Obama: 'Trayvon Martin Could Have Been Me'

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Obama: 'Trayvon Martin Could Have Been Me'
Jennifer Wishon

WASHINGTON - Nearly one week after a jury found George Zimmerman not guilty in the shooting death of teenager Trayvon Martin, President Obama said he wanted to provide some context to the controversy that's followed.

Obama addressed the issue Friday, urging Americans to search their souls in an effort to improve race relations.

His words were the most comprehensive comments on race heard from the nation's first African-American president.

Days after Martin was shot, Obama said the young man could have been his son. On Friday he said that Martin could have been him 35 years ago.    

"There are very few African-American men in this country who haven't had the experience of being followed when they were shopping at a department store. That includes me," he said.

"There are very few African-American men who haven't had the experience of walking across the street and hearing the locks click on the cars. That happens to me - at least before I was a senator," he continued.

The president said there's a lot of pain in the African-American community, and the shooting and trial are viewed by Black Americans through a vision of history that doesn't go away.

In hopes that something positive will grow from Martin's death, the president suggested providing training for state and local cops to help foster trust in the justice system.

He said he'd also like states examine laws to see if they encourage confrontations.

"I just ask people to consider: If Trayvon Martin was of age and armed, could he have stood his ground on that sidewalk?" Obama asked. "And do we actually think that he would have been justified in shooting Mr. Zimmerman who had followed him in a car because he felt threatened?"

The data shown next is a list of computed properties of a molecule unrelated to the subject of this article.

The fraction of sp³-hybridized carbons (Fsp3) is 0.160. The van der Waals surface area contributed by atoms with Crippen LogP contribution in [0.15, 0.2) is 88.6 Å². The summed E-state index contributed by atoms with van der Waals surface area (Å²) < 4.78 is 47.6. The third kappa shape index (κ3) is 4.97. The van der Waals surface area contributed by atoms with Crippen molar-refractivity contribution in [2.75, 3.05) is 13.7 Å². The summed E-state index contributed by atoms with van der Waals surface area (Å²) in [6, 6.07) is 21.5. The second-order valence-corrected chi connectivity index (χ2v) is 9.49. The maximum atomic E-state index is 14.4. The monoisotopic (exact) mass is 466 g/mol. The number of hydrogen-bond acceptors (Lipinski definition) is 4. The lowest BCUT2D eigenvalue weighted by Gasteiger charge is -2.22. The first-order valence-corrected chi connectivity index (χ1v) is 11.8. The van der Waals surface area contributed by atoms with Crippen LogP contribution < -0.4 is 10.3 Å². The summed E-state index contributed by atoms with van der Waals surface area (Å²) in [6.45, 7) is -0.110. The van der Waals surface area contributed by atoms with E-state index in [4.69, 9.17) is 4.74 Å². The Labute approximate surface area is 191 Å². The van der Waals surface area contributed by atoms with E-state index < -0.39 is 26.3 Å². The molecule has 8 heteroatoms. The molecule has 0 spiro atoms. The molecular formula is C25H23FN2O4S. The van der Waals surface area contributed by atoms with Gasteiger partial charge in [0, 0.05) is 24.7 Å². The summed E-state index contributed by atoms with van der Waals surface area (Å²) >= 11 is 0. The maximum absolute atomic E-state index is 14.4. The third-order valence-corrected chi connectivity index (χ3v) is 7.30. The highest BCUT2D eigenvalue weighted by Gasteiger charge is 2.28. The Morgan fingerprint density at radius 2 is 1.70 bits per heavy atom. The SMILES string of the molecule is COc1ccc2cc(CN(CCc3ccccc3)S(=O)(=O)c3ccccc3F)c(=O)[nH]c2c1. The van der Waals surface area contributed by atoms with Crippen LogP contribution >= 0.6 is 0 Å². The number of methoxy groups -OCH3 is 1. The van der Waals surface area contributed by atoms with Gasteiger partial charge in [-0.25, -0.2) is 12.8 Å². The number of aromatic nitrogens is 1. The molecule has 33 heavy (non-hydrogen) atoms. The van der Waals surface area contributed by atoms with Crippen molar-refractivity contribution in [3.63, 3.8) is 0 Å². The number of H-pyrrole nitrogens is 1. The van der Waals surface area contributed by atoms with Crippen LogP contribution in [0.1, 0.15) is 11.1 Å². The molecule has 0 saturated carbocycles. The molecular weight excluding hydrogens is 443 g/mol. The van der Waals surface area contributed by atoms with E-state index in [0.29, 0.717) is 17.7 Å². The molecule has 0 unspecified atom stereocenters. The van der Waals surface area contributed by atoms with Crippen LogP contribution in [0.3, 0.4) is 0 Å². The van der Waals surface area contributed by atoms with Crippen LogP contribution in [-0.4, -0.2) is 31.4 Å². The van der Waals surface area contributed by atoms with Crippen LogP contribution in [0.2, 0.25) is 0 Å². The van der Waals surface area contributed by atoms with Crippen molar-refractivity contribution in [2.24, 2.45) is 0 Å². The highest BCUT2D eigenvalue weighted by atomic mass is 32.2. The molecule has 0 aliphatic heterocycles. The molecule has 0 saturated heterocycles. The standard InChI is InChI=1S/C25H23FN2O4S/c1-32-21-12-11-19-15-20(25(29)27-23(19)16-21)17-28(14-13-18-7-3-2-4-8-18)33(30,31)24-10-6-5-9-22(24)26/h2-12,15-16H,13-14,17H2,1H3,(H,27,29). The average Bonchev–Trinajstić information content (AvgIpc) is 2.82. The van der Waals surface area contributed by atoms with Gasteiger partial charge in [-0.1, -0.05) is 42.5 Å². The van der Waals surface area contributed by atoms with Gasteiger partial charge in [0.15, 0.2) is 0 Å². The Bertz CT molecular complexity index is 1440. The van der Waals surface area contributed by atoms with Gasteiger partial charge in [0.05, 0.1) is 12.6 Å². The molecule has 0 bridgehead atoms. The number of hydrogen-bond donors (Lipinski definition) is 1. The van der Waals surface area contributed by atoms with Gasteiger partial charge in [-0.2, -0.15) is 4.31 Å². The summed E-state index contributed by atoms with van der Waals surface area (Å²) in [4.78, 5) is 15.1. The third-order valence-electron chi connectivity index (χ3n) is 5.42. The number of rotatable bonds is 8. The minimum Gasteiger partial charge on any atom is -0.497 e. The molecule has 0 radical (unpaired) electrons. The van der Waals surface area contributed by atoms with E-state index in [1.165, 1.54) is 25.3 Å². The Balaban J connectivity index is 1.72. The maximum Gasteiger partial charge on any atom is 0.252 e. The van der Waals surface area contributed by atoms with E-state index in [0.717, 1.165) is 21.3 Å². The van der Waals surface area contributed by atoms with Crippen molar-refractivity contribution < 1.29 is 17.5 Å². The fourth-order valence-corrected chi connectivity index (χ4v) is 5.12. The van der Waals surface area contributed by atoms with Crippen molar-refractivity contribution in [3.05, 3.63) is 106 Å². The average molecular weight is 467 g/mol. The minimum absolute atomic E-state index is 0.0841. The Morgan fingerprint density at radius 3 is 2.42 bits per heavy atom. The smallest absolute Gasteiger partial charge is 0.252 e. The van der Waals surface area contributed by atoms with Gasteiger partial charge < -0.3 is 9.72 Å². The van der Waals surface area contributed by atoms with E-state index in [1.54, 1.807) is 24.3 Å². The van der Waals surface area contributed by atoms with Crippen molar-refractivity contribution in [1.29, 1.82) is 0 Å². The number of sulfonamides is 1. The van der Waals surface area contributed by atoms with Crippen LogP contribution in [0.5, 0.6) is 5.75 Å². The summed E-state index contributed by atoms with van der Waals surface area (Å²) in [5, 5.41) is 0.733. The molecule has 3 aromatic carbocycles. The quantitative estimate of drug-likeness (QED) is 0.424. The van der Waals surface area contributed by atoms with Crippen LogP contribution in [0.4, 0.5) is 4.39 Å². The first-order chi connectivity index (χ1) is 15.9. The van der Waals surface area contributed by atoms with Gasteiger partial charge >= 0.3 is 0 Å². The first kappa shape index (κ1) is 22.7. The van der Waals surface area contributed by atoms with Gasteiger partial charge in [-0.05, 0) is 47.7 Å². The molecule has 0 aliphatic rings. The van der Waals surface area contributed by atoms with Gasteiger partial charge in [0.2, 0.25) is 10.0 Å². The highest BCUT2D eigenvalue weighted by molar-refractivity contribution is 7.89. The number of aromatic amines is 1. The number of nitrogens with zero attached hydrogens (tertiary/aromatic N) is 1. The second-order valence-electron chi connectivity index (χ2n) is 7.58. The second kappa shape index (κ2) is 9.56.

"And if the answer to that question is at least ambiguous, then it seems to me we might want to examine those kinds of laws," he suggested.

President Obama said he does believe race relations are getting better. He said he doesn't think it's productive when politicians try to orchestrate a conversation on race.

But he did ask Americans to do some soul searching and see if there is any bias they need to wring out of their hearts.

The president commended the judge in the Zimmerman case for her professionalism and said he respects the decision that the jury reached.

However, the Justice Department continues its investigation into whether Zimmerman violated Martin's civil rights. 

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Jennifer Wishon

Jennifer Wishon

CBN News White House Correspondent

Jennifer Wishon is the White House correspondent for CBN News based in the network’s Washington, D.C. Bureau.  Before taking over the White House beat, Jennifer covered Capitol Hill and other national news, from the economy to the 2010 oil spill in the Gulf of Mexico.  Follow Jennifer on Twitter @JenniferWishon and "like" her at Facebook.com/JennWishon.